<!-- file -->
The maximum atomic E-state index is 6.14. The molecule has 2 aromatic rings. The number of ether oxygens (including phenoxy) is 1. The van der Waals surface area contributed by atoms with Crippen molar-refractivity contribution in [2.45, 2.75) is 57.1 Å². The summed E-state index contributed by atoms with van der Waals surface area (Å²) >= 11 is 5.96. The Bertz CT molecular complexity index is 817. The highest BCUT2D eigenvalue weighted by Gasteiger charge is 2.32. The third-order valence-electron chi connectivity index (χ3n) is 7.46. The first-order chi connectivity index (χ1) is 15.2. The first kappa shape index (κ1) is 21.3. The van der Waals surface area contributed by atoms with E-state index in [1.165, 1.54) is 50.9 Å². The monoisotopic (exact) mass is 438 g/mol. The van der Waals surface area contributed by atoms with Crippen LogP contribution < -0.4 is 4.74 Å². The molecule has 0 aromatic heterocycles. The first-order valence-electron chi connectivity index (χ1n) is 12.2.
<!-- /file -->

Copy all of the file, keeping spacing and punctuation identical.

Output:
The maximum atomic E-state index is 6.14. The molecule has 2 aromatic rings. The number of ether oxygens (including phenoxy) is 1. The van der Waals surface area contributed by atoms with Crippen molar-refractivity contribution in [2.45, 2.75) is 57.1 Å². The summed E-state index contributed by atoms with van der Waals surface area (Å²) >= 11 is 5.96. The Bertz CT molecular complexity index is 817. The highest BCUT2D eigenvalue weighted by Gasteiger charge is 2.32. The third-order valence-electron chi connectivity index (χ3n) is 7.46. The first-order chi connectivity index (χ1) is 15.2. The first kappa shape index (κ1) is 21.3. The van der Waals surface area contributed by atoms with E-state index in [1.165, 1.54) is 50.9 Å². The monoisotopic (exact) mass is 438 g/mol. The van der Waals surface area contributed by atoms with Crippen LogP contribution < -0.4 is 4.74 Å². The molecule has 0 aromatic heterocycles. The first-order valence-electron chi connectivity index (χ1n) is 12.2.